Sir George Cox: It is difficult for the smaller company to plug into universities, and in many cases they could benefit. They could benefit enormously from the research facilities available in the university, from prototyping facilities and the like, or if you get a placement. Too many university graduates are looking for a placement with a blue-chip company. If you get a placement with a small company, you can transform them. This is an issue I have debated a lot with universities and the question for them is: Where do we go for the smaller company? I have advised them to use the local Chamber of Commerce. Why are you not a member of the local Chamber of Commerce? Why are you not a member of the IOD? I once had a meeting with a dozen university chancellors who wanted to talk, when I was heading up the IOD, about better relations with business. They entertained me to dinner. In the Athenaeum. My view was: "Why are we not eating across at the IOD or somewhere like that?" If you want to understand the fishes better, jump in their water. A lot of this has to come down to the universities to reckon on what you do to access companies. That is a huge potential. I think it works very well with the large companies but I think the smaller companies do not take advantage of what the universities could offer them.

  Q189  Jim Cousins: Sir George, you were talking earlier about cultural models, which I think is a very powerful point. Is it not right that a very powerful cultural model of success that we offer in this country is working in the professional services that surround the activities of the City of London and working in financial services and having a huge bonus and having a tax account in the Cayman Islands, or similar? Do you think that is the right kind of cultural model to offer people in this country?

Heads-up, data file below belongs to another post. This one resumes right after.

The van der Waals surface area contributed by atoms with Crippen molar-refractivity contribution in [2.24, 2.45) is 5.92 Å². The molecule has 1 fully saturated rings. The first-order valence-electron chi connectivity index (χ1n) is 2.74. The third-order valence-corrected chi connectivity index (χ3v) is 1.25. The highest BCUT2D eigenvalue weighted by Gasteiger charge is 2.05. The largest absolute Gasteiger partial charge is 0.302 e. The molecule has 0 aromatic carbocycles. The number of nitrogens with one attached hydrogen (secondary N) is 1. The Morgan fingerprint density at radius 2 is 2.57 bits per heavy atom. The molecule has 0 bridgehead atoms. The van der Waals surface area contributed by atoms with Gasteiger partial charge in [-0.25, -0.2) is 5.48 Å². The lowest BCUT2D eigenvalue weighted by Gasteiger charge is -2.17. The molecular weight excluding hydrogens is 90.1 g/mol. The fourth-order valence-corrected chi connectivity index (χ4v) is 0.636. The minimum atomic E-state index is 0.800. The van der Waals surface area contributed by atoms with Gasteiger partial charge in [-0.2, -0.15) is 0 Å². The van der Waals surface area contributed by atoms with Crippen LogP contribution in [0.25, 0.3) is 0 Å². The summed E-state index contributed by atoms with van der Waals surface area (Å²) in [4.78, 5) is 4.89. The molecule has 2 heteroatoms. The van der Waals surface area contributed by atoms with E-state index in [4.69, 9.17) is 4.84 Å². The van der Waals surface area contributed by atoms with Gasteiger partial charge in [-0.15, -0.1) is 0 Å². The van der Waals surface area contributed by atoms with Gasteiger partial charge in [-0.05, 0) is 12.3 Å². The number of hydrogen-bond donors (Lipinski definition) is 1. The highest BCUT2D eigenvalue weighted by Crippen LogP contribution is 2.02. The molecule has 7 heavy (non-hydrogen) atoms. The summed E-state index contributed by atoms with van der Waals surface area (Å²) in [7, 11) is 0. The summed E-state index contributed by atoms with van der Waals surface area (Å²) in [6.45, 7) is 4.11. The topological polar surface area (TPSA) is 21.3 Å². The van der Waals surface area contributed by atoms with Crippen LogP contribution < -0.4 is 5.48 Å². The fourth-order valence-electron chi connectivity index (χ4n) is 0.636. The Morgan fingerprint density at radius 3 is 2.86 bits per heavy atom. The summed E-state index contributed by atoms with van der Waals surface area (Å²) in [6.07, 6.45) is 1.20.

Sir George Cox: I see a fair amount of truth in what you say. I suppose, to some extent, we have come through. I think we went through a period of a lot of people, particularly people who studied maths, thinking that was the glamour profession, to become traders. I think we are moving through that. People are recognising, for example, that if you study engineering it widens up an awful lot of opportunities to you. When you are talking about the model, you are talking about people who are studying and what they are going to do. I spoke to the Royal Academy of Engineering about this, to say that we should encourage people not to become engineers (because that is a career choice at 17 which a lot of people are not prepared to make) but to study engineering. Just study it. If you look at the head of the New York Stock Exchange, who came from Goldman Sachs—the head of Goldman Sachs globally, and that is pretty well paid—he came from MIT. That is what he studied. To get more people like that is not a loss to engineering. More people understanding innovation is an asset. Getting more people to study technology like that, I think, would be a great thing. If some of those people want to become traders, that is a very small element of the world. Even though it is highly paid, many think, "I wouldn't want to do that." The view that that was the kind of career opening, I think is changing. I hope so.

  Q190  Jim Cousins: Mr Radley, you were referring earlier to the training and education system. Is it not far more economically rational for a British company to acquire trained workers from Poland or Slovakia than it is to train British workers from the start?